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Annual Report 1999-2000: Privacy

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to 1999 - 2000 Annual Report Contents

Annual Report 1999 - 2000

Malcolm Crompton, Privacy CommissionerPrivacy

Statement of the Privacy Commissioner

I have pleasure in
presenting the twelfth Annual Report on the operations of the Privacy
Act 1988 for the year 1999-2000. The year past has been a challenging
and productive year for the Office.

In our modern democratic
society our individual privacy is an issue that is taken for granted.
However, the year that has just past has seen a re-emergence of privacy
as a key issue for the community. Much has happened that has re-kindled
the privacy debate including issues such as the establishment of large
databases of personal information in the private sector, whether criminal
record information should be published on the Internet, the use of public
register information by government, the way in which forensic DNA information
should be collected, matched and stored and the publication of a "first
draft" of the human genome.

Privacy is clearly
perceived by Australians as a fundamental human right, and a right we
are eager to preserve in a rapidly changing global environment. As always,
the challenge in the debate is to balance this important human right with
our rights and responsibilities as members of a civil society; that is,
the right to privacy must be balanced against factors such as the need
to maintain a free flow of information through the media and elsewhere
and the importance of ensuring government and business are able to achieve
their objectives in an efficient way.

A significant development
in Australia has been the introduction to Parliament of the Privacy Amendment
(Private Sector) Bill 2000 (the Bill). Over the last year the Office contributed
to the development of the Bill in a number of ways, including providing
several key submissions on its development. The last of these submissions
during the year was to the House of Representatives Legal and Constitutional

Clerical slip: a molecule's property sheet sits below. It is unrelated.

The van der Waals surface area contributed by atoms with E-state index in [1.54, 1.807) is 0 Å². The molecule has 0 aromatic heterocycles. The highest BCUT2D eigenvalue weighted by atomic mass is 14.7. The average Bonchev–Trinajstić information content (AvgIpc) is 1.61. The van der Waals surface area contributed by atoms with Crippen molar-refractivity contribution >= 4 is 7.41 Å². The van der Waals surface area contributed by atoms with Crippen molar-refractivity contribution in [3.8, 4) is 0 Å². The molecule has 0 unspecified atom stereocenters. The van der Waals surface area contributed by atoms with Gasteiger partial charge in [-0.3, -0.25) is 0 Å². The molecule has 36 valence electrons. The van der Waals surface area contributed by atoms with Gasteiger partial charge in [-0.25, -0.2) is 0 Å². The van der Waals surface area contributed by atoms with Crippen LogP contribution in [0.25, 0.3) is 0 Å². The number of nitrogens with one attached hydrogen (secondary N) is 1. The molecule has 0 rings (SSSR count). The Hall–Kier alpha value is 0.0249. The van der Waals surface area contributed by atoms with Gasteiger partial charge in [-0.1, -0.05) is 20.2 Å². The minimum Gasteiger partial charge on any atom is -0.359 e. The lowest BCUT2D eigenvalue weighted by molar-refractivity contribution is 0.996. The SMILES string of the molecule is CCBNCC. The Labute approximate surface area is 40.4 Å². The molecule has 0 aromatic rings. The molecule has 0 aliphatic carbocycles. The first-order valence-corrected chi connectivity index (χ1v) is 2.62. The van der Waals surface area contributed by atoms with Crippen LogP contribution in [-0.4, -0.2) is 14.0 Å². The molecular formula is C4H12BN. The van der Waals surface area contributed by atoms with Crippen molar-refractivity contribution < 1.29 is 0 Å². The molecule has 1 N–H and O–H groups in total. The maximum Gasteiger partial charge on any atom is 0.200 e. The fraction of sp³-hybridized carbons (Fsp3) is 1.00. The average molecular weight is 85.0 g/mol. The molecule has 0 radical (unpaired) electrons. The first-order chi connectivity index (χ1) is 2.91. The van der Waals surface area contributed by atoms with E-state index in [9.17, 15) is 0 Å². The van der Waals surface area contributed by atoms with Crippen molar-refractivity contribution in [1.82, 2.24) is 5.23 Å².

Committee, which reviewed the Bill at the request of the Attorney-General.

In that submission
I welcomed the Government's move to extend privacy legislation to the
private sector by introducing the Bill. This is an important development
for the community, as it would introduce privacy law for the private sector
and establish a framework to protect personal information held by private
sector organisations. This is particularly relevant today with the rapid
growth in Australian and Global organisations' utilisation of information
handling technologies. There is ample evidence to show that all consumers
expect to have control over their personal information and to be able
to protect their privacy with minimum inconvenience. Without this control,
consumers are unlikely to be willing to participate fully in the developing
information economy.

As stated in my submission
to the Committee, I believe that the fundamental approach presented in
the Bill is sound. However, the Bill also contained a number of exemptions
that I believe need careful consideration by Parliament so that the appropriate
balance is achieved for the community.

Of these, the exemption
for political organisations is of particular concern. If we are to have
a community that fully respects the principles of privacy and the political
institutions that support them, then these institutions themselves must
adopt the principles and practices they seek to require of others. The
challenges faced by politicians in appropriately respecting individual
privacy are no different than those faced every day by many other professions,
including the health professions. I firmly believe that political organisations
should follow the same practices and principles that are required in the
wider community.

In the submission,
I also drew attention to the issues raised by other exemptions. The Committee
sought to address these concerns in many of its recommendations. Clearly,
the challenge now put to the Parliament is to reach a balance that reflects
community expectations. I will look forward to contributing to that debate
in the year ahead. Chapter 2 deals with the Bill at greater length.

While the Office
has been focusing on these new developments, it has also continued to
work on improving compliance with the current legislation. These current